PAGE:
August 31, 2008
“My wife of 7 years left me and our 3 children 4 months ago for a man she met on the Internet. She now lives abroad in his country with him. To be honest, at the time I was devastated and vowed to get her back, but now I’m starting to feel like he’s welcome to her. Any woman who can do that doesn’t deserve me, to be honest. Our marriage was good – I just didn’t pay her enough attention, which is what the other guy did. They started out as friends but he took advantage of her at a vulnerable time. Anyway, I wish them good luck with whatever happens. A person reaps what is sown and if you do end up losing everything then you only have yourself to blame.”
It appears you have found some resolve – but it is the children for whom I have most concern. I trust your ex-wife has, or will, find some manner of remaining in touch with the children.
“My husband left for work last Wednesday morning and never returned. I found him at his parent’s house. After talking with him he told me he hasn’t loved me for the last 3-years. Everything he told me, everything we based our marriage on, he said, was a lie. He was just trying to do the right thing and now realizes he can’t. We have two little boys and it breaks my heart to know they will grow up without him as a regular part of their lives. I still have hope for us as I still love him but I just don’t know what will happen. People keep telling me he is just going through something and will realize what he had after a while but I am not so sure. For now we will be friends. I will try to keep my head up and stay strong for my boys and we will have to see what the future holds.”
I’d be suggesting your husband move toward you and his children rather than away from his family – in order to find who he is and what he wants. The crucible of learning and growth exists within his already-established choices, not outside of those choices.
August 27, 2008
“My husband told me two months ago that he was not in love with me anymore. I was shocked and didn’t see this coming at all. Well right now we’ve separated he is with his sister. We’ve never talked about divorce at all but he said is that it is over. He thinks the love for me will come back in time. Now I don’t know what to do. We have a 3-year-old child and I can see she knows something is wrong cause we are not living together. I love my husband. Will the separation bring us back together?”
Once the shock of his declaration and his move has eased and you are able to think clearly, the best course of action for you and for your daughter would be to shift your focus from his actions to yours. Together or apart, shifting into high-gear productivity on your part will be good for you and for your daughter. While you respond as a victim, you are giving him all the power and placing your destiny in his hands. Mourn for a few weeks or even for a month or two, then get to work at creating a great life with or without him.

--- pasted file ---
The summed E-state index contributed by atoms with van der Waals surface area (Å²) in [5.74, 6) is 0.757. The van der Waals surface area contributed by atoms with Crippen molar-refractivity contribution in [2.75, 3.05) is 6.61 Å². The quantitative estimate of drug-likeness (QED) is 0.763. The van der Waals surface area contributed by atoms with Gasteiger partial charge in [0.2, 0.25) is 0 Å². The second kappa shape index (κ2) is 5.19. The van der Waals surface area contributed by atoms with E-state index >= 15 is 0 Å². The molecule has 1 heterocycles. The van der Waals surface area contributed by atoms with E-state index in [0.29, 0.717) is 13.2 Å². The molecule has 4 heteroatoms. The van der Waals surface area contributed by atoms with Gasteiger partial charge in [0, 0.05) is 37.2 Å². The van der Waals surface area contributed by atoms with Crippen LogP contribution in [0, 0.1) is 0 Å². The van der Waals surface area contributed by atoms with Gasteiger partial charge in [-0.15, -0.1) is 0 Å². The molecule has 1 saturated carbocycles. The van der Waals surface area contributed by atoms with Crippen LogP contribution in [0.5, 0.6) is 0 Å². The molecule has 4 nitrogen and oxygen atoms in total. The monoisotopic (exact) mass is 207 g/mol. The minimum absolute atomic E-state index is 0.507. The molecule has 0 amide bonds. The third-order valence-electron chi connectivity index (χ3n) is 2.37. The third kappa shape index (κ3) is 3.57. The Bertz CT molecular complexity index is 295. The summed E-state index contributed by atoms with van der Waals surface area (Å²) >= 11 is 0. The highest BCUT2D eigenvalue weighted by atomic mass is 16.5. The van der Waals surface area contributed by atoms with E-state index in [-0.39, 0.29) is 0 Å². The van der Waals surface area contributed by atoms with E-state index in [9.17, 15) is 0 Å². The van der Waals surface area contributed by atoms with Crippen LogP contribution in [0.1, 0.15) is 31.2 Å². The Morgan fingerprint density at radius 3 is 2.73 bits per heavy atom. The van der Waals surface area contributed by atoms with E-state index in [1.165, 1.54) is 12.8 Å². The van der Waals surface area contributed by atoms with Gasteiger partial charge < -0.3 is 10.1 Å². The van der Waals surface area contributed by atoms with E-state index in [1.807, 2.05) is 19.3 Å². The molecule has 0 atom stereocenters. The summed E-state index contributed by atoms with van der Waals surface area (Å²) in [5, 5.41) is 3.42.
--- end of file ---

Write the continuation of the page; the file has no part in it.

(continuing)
August 23, 2008
“Part of loving someone is actively taking steps to make him or her feel secure in you. I recall reaching a point in a relationship when my lady moved in that I told her to answer all of my phones. I wanted to empower her and bring her to the point where she felt secure in me. The home/cell would ring and I would tell her to answer it. She answered my phone for just a short while, then never bothered even asking again and has never asked about my calls since. That is one of the steps I took to make her secure. I invited her at any point in the day to show up or come with me regardless of where I was and she soon let that go too. I took active steps to make her feel secure. That’s what you do for someone you truly love. It’s called devotion and two people should expect that from each other. The stereotype, however, is that when a man is asking where a woman has been, he is being controlling, possessive, and even emotionally abusive. Both individuals in a committed relationship have the right to express those areas of insecurities in a civilized, cordial manner and to have the other person take it seriously.” (Edited)
[Inclusion does not mean agreement: Rod Smith]
August 21, 2008
“My step-son (12) knows that I have a pet peeve about manners at the dinner table and that includes no burping out aloud, other bodily noises, cracking his knuckles, placing his elbows on table. He will stare me down and do these things as if he is really trying to get a rise out of me. I have been trying to ignore him and I have been hoping that his father would do something about it but nothing is ever done. My fiancé says, ‘will the both of you knock it off, you are always nagging him.’” (Letter shortened)
The three of you have developed a dance routine that appears to work for everyone – but you. Stop dancing. The son knows the hierarchy, your fiancé knows all the moves, and you persist in playing into their hands.
Wise action on your part will have both males looking at each other in complete confusion. Make your moves playful, yet radical, at first, and then move onto actions resulting in greater gravity. You have played interference between and man and his son for too long and nothing will change until you stop.
August 19, 2008